Climate negotiators strike deal to slow global warming

(CBS NEWS) Negotiators from 195 countries and the European Union agreed Saturday to a historic plan to slow global warming in a last-minute push during the 10-day talks.

Most of the 195 countries pledged to shift their sources of energy from fossil fuels to clean, renewable energy, with the hope of averting dangerous climate effects.

After the final overnight negotiating session, French Foreign Minister Laurent Fabius, the president of the conference, presented delegates with the final text, he banged the gavel, finalizing the agreement on a plan to slow global warming that came out of the Conference of Parties to the U.N. Framework Convention on Climate Change, or COP21.

"Nobody will get 100 percent of what they want," Fabius said. "What I hope is that everyone remembers the message of the first day, when 150 heads of state and government came from all around the world to say, 'The world needs a success.'"

Forging the agreement required negotiations at the highest levels, including a Thursday call by President Obama to China's President Xi Jinping, which followed earlier calls to Indian Prime Minister Narendra Modi and Brazilian President Dilma Rousseff.

Janos Pasztor, the U.N. assistant secretary-general on climate change, told CBS News the plan would "send a strong signal to the markets ... and private sector" that the world is moving "to a low-carbon, low-emissions world, so investing in new technology is the way to go."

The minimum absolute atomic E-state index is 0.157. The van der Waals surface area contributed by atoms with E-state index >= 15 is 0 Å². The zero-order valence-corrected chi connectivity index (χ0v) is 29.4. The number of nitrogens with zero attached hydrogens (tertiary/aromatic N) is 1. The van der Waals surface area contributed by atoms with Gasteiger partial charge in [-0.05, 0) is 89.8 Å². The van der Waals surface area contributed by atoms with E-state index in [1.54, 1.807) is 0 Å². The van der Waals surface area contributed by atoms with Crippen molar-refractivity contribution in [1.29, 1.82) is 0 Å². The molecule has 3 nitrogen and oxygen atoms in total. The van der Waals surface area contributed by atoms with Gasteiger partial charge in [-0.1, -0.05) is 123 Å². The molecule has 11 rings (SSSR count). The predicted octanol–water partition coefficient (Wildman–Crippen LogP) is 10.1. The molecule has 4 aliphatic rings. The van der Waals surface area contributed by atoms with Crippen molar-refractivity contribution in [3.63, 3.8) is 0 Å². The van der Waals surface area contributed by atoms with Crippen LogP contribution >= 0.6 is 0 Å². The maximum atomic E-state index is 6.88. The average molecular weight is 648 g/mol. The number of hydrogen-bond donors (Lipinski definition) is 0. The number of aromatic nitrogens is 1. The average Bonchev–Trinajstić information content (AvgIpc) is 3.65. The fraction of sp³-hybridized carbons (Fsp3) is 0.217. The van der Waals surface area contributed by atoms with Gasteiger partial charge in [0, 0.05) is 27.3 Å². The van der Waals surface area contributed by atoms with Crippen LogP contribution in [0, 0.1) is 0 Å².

"What it means is, for example," Pasztor said, "is get your act together, oil and gas industry, and develop these carbon capture storage systems."

The ultimate goal is zero emissions, though for some time to come, he added, it will still be "perfectly OK to continue oil and gas."

U.N. Secretary-General Ban Ki-moon said that 186 countries -- representing close to 100 percent of global carbon emissions -- had submitted their national climate plans. "This is quite encouraging," he said, adding that municipal and business leaders as well as civil society organizations were also at the conference to play a role.

The agreement's success will be judged on its ability to convince the world's investors that the intent to shift energy profiles from fossil fuels to renewables is real.

"I have absolute confidence in the ability of capital to move where the signal of the marketplace says 'go' after Paris," U.S. Secretary of State John Kerry said to the "Earth to Paris" summit earlier in the week.

The final deal includes the agreement and the COP21 decisions, which incorporates the voluntary targets that countries submitted.

Not everyone is thrilled with the final compromise. Some scientists complained that the final agreement is too weak and the included compromises mean it will not avert the dangerous warming. Others believed it will restrict the U.S. and other developed countries too much.

The agreement sets $100 billion to be given from rich countries to poor countries to adapt to climate change.

Included in the agreement is a temperature goal to slow the pace of warming, but that, along with who would pay for damages brought on by global warming, and which countries would contribute to the $100 billion to be raised, were the contentious issues, which dragged out the negotiations for an extra day.